Disclosure: VentureBeat’s airfare and hotel in Paris were paid for by Business France, a government agency that supports and promotes French companies. The trip was part of a weeklong startup tour of the French Tech ecosystem. 

However much progress France’s startup ecosystem makes, the country’s image abroad is still often defined by its regulatory clashes with Silicon Valley superpowers.

Indeed, on a chilly Paris morning this week, as France’s digital minister, Axelle Lemaire, met with a delegation of international reporters, across town government officials were raiding Google’s offices as part of a tax evasion investigation.

During a question and answer session, I asked Lemaire about what seems like a contradiction to many in Silicon Valley:

On the one hand, the French government is throwing enormous resources at startups and innovation (more on that in a later post). At the same time, regulators in France have been cracking down on companies like Google, Uber, Facebook, Apple, and Airbnb over issues like competition, taxes, privacy, and personal data.

“I think there’s a lot of laziness behind it by journalists,” she said. “The word ‘regulation’ doesn’t have the same meaning in France as it does in the United States. We are in favor of free markets and free trade. I suppose this is an idea that we can share with the people in Silicon Valley. But we disagree about who needs to be protected in this story.”

In the view of France, she explained, regulation is a way to ensure that competition flourishes and that users are protected.

“What we realize is that the biggest Internet giants consider that the only legislation that applies to them are their terms of service,” Lemaire said. “And this is true for private information and fiscal issues.”

Because users are at the heart of these companies’ business model, she argued that it should be in the interest of tech giants to make sure these customers feel a high level of trust and security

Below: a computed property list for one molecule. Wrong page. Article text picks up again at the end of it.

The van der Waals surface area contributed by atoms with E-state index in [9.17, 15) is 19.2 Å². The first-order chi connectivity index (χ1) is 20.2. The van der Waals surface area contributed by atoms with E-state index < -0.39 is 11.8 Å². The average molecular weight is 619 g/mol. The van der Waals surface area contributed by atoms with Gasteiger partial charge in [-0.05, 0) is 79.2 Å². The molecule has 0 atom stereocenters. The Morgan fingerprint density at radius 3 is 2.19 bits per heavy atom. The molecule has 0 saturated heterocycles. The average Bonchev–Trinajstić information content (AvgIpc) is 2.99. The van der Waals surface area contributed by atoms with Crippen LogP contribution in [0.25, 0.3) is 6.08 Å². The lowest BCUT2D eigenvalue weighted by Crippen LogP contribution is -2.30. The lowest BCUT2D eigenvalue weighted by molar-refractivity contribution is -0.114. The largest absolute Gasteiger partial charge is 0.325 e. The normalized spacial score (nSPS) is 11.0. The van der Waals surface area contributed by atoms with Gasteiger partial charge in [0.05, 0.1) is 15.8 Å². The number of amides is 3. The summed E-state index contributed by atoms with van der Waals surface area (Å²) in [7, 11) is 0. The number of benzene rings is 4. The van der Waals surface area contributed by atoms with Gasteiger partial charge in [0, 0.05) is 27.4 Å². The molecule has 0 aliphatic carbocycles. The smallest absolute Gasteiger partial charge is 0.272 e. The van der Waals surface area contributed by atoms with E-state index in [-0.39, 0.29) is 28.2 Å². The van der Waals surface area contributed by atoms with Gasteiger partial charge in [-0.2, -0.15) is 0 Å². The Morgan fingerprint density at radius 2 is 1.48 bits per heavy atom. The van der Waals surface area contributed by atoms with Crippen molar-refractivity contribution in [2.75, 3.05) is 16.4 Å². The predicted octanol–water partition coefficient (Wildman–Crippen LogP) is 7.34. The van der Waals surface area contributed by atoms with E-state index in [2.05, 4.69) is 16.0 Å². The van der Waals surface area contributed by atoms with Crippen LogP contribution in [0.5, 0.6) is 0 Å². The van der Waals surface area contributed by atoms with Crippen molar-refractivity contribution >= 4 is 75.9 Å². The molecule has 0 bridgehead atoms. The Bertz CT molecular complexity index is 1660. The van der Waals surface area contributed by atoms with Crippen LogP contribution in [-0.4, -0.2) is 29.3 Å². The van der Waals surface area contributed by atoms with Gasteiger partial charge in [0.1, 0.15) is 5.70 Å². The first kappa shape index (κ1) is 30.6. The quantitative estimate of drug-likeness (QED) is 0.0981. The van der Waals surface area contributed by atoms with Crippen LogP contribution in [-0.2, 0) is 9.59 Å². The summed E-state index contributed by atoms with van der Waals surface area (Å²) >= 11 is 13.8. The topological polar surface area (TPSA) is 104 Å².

“The users are the real economic power of these giants,” she said. “Once there is no longer trust, because they think their personal data will be exploited, that’s bad for the digital economy. When we’re saying we want personal data to be protected, it’s not because we want to harm the companies. This is the way to ensure the digital revolution continues.”

As another example, she pointed out that the cost of telecommunications and mobile services in France is drastically lower here than in the United States because the government strictly enforces competition rules. By making sure more players can enter the market and compete, costs have fallen. (This is something I’ve written about in the past, since moving from Silicon Valley to France in 2014.)

“If the cost of mobile services is among the lowest in the world, it’s because we have a regulatory framework that works,” she said.

In the realm of Internet services, however, the French government is concerned that big players are stifling innovation and competition, rather than promoting it.

“We want to ensure that they do abide by the agenda of free competition,” she said. “And that’s something we hear from startups and some large groups, that it is becoming very difficult to enter the market as a newcomer. And that might be a sign of unfair competition.”

Finally, she pointed out that Paris is Airbnb’s largest market and that the government welcomes the service as a powerful new model for French citizens. Last year, the government reached an agreement with Airbnb when the company agreed to collect and pay tourist taxes.

That said, as new economic models emerge, Lemaire believes the government is not obligated to just step aside and let companies do whatever they want.

“We have good cooperation with Airbnb,” she said. “The French want to rent their apartment but they also want to use these service around the world. There is a place for Airbnb and their model and equivalent companies.

“But we are at a transitional moment. Ten years ago, there was no Airbnb. It’s our role to make sure the landscape evolves in a way that is fair.”